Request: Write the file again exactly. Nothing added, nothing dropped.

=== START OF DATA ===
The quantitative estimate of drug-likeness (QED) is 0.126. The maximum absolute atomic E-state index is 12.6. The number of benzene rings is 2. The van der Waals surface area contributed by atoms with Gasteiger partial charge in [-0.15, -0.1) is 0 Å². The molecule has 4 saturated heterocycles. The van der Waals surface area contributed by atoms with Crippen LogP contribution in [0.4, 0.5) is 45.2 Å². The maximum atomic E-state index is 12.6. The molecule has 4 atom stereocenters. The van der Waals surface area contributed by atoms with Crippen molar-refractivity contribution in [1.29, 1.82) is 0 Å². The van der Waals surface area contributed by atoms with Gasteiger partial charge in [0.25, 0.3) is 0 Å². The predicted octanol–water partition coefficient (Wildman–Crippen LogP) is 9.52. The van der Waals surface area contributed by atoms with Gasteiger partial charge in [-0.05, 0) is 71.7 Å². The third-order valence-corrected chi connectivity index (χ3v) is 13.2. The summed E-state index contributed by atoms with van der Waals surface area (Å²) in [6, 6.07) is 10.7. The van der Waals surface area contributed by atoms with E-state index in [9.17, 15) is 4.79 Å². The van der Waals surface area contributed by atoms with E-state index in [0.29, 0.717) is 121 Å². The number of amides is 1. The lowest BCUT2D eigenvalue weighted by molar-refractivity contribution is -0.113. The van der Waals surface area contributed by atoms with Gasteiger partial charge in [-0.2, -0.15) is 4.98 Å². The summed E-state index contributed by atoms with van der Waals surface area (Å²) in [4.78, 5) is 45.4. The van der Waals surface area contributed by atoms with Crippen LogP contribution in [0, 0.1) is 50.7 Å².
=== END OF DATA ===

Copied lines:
The quantitative estimate of drug-likeness (QED) is 0.126. The maximum absolute atomic E-state index is 12.6. The number of benzene rings is 2. The van der Waals surface area contributed by atoms with Gasteiger partial charge in [-0.15, -0.1) is 0 Å². The molecule has 4 saturated heterocycles. The van der Waals surface area contributed by atoms with Crippen LogP contribution in [0.4, 0.5) is 45.2 Å². The maximum atomic E-state index is 12.6. The molecule has 4 atom stereocenters. The van der Waals surface area contributed by atoms with Crippen molar-refractivity contribution in [1.29, 1.82) is 0 Å². The van der Waals surface area contributed by atoms with Gasteiger partial charge in [0.25, 0.3) is 0 Å². The predicted octanol–water partition coefficient (Wildman–Crippen LogP) is 9.52. The van der Waals surface area contributed by atoms with Gasteiger partial charge in [-0.05, 0) is 71.7 Å². The third-order valence-corrected chi connectivity index (χ3v) is 13.2. The summed E-state index contributed by atoms with van der Waals surface area (Å²) in [6, 6.07) is 10.7. The van der Waals surface area contributed by atoms with E-state index in [9.17, 15) is 4.79 Å². The van der Waals surface area contributed by atoms with E-state index in [0.29, 0.717) is 121 Å². The number of amides is 1. The lowest BCUT2D eigenvalue weighted by molar-refractivity contribution is -0.113. The van der Waals surface area contributed by atoms with Gasteiger partial charge in [-0.2, -0.15) is 4.98 Å². The summed E-state index contributed by atoms with van der Waals surface area (Å²) in [4.78, 5) is 45.4. The van der Waals surface area contributed by atoms with Crippen LogP contribution in [0, 0.1) is 50.7 Å².